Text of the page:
I think that risk taking is the single most important reality you have to accept when making life decision in general, and certainly in business, particularly as a startup entrepreneur, artist, or freelancer of any kind. There’s a tenacity of belief required in order to take certain risks, and a deep understanding of a couple of things. First, it’s actually impossible to avoid all risks because even by avoiding risk, you’re taking a risk. Second, that if you don’t take certain risks, that’s fine, but you are absolutely taking certain rewards off the table. So many people will tell you that entrepreneurship or artistry or anything like this is a “gamble”, and to an extent, that’s true. The exact outcome, measurable results is only partially predictable. But the thing is, you can absolutely stack the deck in your favor. Be relentlessly prepared, understand the value of full commitment, and understand how essential belief is. If you half commit, you’re guaranteeing failure and by trying to “protect” yourself in so doing, guaranteeing your own loss. If you’re unprepared, you’re making it impossible for good luck to be utilized when it comes your way. And if you waver in your belief, there are a million little voices and other people waiting to take you down in an instant. I vividly remember a really lame educational video I was shown in early elementary school on “Opportunity Cost” that featured some performers who probably shouldn’t have been allowed to rap in public doing exactly that. Rapping. In public. It was very bad. BUT, the core concept stuck. Everything has a price. You can have ANYTHING, but you can’t have everything. You can have more things at once than you think if you’re willing to work harder for them. But think about achieving dreams, you don’t get to complain about not achieving your dreams if you look back at the track record on the way there and over and over when given the choice to put in the work and do the brave thing, you didn’t. Understanding opportunity cost sounds like it cautions against risk, but I think of it as clarifying the reality that life is a series of choices. Another example would be being the member of the family that moved away from home to do the big scary thing. It gets treated like that person is the only one who made choices that have costs, but the ones who chose to stay in their hometown are making a choice too, and it has costs. Risk in the past couple of years has been a byword. Starting a production company, investing in a writing partnership, raising money for an independent feature film, committing publicly to this huge big thing. Risk in the nature of the content being made and the stories being told, dealing with subjects that do full ballets on and in taboos instead of avoiding them, writing and producing work that asks questions about sexuality and marriage and love and friendship and violence and grief. Committing to that startup through a global pandemic while voices all around said to slow down, rest, not push ahead, not believe, give up, do something more practical. Losing a business and creative partner during that season and taking the risk of refusing to fold and committing even more deeply to making this thing go, to making movies and writing daring stories and running a business I’d planned to fund and support and work at equally with another person but all on my back and under that pressure. Getting pregnant during a pandemic and committing to raising a child while doing the big brave artistic things at work and setting that example! People love to talk about bravery and courage, and risk definitely factors into that. But where people fall down is when doing that brave thing actually requires them to BE brave- to stare in to the flame and see specifically WHAT they are risking- what they stand to lose. Courage is born not when fear and risk go away, courage is born specifically in the facing of that fear and daring to take that risk. Courage is a fundamental commitment to authenticity and honesty and to doing *the thing* in the face of whatever you have on the line and whatever anyone else thinks. To be clear, that goes for people who might have to find their courage to do the opposite of what it take courage for me or you to do! But I think that no matter what *the thing* is that you’re trying to do in life, understanding that risk is real and that it’s impossible to avoid, but can be harnessed to create really powerful and important things in your life is the key to actually doing them.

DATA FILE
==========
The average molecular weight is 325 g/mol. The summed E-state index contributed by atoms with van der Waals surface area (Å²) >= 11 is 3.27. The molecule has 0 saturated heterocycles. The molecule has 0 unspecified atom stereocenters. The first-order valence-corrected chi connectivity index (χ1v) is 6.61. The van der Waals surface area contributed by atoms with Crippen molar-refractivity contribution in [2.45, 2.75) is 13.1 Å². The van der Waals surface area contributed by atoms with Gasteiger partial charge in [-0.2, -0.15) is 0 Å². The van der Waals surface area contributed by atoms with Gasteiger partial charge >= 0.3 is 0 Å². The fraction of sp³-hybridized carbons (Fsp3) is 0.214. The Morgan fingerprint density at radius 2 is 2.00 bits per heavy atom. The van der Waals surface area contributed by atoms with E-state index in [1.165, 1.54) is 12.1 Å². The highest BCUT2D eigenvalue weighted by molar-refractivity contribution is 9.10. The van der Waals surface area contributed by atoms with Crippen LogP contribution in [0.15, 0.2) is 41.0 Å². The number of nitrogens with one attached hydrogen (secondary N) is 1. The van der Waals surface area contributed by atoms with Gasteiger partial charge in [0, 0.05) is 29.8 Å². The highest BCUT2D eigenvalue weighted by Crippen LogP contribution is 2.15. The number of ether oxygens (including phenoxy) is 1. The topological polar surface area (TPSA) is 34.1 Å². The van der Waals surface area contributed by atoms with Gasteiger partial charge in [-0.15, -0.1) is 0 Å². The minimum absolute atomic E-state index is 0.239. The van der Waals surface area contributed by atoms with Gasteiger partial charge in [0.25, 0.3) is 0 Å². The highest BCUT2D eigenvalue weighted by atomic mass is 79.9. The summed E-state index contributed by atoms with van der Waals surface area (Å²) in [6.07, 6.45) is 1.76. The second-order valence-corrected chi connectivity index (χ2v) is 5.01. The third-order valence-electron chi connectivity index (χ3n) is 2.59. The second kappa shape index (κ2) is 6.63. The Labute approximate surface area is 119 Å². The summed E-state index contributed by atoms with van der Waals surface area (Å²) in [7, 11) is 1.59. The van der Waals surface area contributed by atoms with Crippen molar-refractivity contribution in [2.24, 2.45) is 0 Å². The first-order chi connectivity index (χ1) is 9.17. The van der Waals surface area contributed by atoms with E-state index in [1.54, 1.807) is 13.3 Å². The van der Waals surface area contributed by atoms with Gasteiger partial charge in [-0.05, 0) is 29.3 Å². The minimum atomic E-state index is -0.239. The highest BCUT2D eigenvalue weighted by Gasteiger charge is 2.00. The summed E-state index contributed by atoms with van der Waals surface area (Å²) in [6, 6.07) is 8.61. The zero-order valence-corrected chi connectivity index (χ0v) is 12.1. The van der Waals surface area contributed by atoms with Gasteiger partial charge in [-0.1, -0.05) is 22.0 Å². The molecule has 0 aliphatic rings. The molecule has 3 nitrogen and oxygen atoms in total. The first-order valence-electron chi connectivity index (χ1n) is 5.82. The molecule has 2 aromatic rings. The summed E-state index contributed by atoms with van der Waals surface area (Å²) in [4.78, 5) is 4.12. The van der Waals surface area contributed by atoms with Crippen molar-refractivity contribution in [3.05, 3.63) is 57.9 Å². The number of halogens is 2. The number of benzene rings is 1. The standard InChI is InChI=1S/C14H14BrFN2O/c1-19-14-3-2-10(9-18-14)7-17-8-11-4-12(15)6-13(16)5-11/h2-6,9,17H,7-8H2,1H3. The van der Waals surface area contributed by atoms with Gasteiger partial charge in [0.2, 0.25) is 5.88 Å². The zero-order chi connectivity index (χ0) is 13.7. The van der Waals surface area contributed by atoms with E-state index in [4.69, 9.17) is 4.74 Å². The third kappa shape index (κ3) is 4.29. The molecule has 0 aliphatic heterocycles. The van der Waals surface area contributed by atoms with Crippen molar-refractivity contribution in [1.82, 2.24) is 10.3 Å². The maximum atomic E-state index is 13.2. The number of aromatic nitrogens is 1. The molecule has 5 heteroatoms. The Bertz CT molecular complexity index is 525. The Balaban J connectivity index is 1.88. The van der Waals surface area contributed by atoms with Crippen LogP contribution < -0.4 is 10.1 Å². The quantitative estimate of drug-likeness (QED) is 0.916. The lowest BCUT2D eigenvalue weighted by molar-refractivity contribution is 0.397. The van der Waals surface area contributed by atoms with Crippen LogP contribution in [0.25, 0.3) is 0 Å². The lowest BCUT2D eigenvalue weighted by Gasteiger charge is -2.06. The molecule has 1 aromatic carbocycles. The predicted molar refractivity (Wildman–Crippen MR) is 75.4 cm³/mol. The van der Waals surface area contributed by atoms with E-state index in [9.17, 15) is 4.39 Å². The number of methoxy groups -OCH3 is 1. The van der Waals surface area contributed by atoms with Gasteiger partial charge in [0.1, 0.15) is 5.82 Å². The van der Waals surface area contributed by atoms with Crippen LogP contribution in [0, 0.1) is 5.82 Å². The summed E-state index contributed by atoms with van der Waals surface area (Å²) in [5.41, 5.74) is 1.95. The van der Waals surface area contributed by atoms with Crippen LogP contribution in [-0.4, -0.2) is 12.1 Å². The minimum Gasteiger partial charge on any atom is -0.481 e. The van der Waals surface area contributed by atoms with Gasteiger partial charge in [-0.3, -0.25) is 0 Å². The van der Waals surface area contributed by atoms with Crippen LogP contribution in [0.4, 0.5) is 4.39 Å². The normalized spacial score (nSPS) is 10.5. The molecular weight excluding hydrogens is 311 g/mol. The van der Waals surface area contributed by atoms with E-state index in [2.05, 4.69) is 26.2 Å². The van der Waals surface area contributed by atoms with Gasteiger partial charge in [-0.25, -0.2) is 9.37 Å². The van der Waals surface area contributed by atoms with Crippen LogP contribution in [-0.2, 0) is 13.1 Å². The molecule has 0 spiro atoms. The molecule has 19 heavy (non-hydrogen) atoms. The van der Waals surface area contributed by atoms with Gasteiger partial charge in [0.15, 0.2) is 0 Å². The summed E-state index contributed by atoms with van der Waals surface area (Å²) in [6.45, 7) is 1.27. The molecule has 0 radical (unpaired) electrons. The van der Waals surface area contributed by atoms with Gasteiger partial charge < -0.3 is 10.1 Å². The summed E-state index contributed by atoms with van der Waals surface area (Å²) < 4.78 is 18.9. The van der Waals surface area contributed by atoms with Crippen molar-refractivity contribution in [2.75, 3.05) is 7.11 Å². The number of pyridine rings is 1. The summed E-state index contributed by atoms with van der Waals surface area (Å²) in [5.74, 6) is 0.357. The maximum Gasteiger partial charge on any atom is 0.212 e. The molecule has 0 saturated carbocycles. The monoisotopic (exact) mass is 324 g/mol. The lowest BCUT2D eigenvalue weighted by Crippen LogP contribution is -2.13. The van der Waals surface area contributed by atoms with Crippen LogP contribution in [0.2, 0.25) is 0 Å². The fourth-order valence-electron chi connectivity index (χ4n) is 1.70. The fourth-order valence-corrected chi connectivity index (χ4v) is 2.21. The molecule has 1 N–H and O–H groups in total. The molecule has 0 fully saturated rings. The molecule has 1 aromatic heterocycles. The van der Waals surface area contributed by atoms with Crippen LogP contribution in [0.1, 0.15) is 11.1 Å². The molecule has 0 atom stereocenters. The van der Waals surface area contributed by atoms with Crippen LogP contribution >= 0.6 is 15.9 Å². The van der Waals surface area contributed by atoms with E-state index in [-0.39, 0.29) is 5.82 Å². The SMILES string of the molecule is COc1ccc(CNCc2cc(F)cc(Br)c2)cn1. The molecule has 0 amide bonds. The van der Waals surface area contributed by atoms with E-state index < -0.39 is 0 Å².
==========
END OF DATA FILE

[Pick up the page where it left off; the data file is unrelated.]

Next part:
Alright, so let’s move onto what keeps you busy professionally?